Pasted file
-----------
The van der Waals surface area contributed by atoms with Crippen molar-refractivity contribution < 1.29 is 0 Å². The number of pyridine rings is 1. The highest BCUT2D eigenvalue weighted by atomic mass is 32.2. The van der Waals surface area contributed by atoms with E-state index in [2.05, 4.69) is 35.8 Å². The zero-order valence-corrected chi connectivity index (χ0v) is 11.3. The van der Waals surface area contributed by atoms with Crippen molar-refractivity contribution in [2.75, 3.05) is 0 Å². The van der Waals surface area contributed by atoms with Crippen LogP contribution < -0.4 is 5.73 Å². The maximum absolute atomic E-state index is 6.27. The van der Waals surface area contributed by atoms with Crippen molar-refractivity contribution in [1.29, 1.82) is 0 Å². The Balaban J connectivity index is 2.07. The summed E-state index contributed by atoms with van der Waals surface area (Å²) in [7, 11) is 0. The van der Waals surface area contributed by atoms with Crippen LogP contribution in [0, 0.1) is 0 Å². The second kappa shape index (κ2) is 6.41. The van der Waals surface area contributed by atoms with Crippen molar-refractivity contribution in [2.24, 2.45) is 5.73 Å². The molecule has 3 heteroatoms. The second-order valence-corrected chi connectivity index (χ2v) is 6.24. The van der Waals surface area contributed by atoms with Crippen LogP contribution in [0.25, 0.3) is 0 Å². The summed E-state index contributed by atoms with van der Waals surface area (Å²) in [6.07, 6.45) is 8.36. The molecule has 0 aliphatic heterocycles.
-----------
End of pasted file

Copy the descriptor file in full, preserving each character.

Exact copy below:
The van der Waals surface area contributed by atoms with Crippen molar-refractivity contribution < 1.29 is 0 Å². The number of pyridine rings is 1. The highest BCUT2D eigenvalue weighted by atomic mass is 32.2. The van der Waals surface area contributed by atoms with E-state index in [2.05, 4.69) is 35.8 Å². The zero-order valence-corrected chi connectivity index (χ0v) is 11.3. The van der Waals surface area contributed by atoms with Crippen molar-refractivity contribution in [2.75, 3.05) is 0 Å². The van der Waals surface area contributed by atoms with Crippen LogP contribution < -0.4 is 5.73 Å². The maximum absolute atomic E-state index is 6.27. The van der Waals surface area contributed by atoms with Crippen molar-refractivity contribution in [1.29, 1.82) is 0 Å². The Balaban J connectivity index is 2.07. The summed E-state index contributed by atoms with van der Waals surface area (Å²) in [7, 11) is 0. The van der Waals surface area contributed by atoms with Crippen LogP contribution in [0, 0.1) is 0 Å². The second kappa shape index (κ2) is 6.41. The van der Waals surface area contributed by atoms with Crippen molar-refractivity contribution in [2.24, 2.45) is 5.73 Å². The molecule has 3 heteroatoms. The second-order valence-corrected chi connectivity index (χ2v) is 6.24. The van der Waals surface area contributed by atoms with Crippen LogP contribution in [0.25, 0.3) is 0 Å². The summed E-state index contributed by atoms with van der Waals surface area (Å²) in [6.07, 6.45) is 8.36. The molecule has 0 aliphatic heterocycles.